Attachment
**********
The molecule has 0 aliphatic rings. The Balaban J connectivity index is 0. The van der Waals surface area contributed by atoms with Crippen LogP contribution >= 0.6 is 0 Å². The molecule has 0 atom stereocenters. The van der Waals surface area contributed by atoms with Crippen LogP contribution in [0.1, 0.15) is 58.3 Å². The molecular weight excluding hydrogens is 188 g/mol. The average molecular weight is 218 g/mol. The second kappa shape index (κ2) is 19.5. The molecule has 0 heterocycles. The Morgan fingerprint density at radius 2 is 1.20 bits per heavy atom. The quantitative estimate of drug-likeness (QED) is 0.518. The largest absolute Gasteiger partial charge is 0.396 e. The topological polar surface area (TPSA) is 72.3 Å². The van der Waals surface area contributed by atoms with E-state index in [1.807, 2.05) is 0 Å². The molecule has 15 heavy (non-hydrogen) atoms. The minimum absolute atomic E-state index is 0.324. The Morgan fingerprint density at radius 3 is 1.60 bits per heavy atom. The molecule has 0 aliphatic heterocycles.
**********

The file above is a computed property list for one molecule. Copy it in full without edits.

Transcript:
The molecule has 0 aliphatic rings. The Balaban J connectivity index is 0. The van der Waals surface area contributed by atoms with Crippen LogP contribution >= 0.6 is 0 Å². The molecule has 0 atom stereocenters. The van der Waals surface area contributed by atoms with Crippen LogP contribution in [0.1, 0.15) is 58.3 Å². The molecular weight excluding hydrogens is 188 g/mol. The average molecular weight is 218 g/mol. The second kappa shape index (κ2) is 19.5. The molecule has 0 heterocycles. The Morgan fingerprint density at radius 2 is 1.20 bits per heavy atom. The quantitative estimate of drug-likeness (QED) is 0.518. The largest absolute Gasteiger partial charge is 0.396 e. The topological polar surface area (TPSA) is 72.3 Å². The van der Waals surface area contributed by atoms with E-state index in [1.807, 2.05) is 0 Å². The molecule has 15 heavy (non-hydrogen) atoms. The minimum absolute atomic E-state index is 0.324. The Morgan fingerprint density at radius 3 is 1.60 bits per heavy atom. The molecule has 0 aliphatic heterocycles.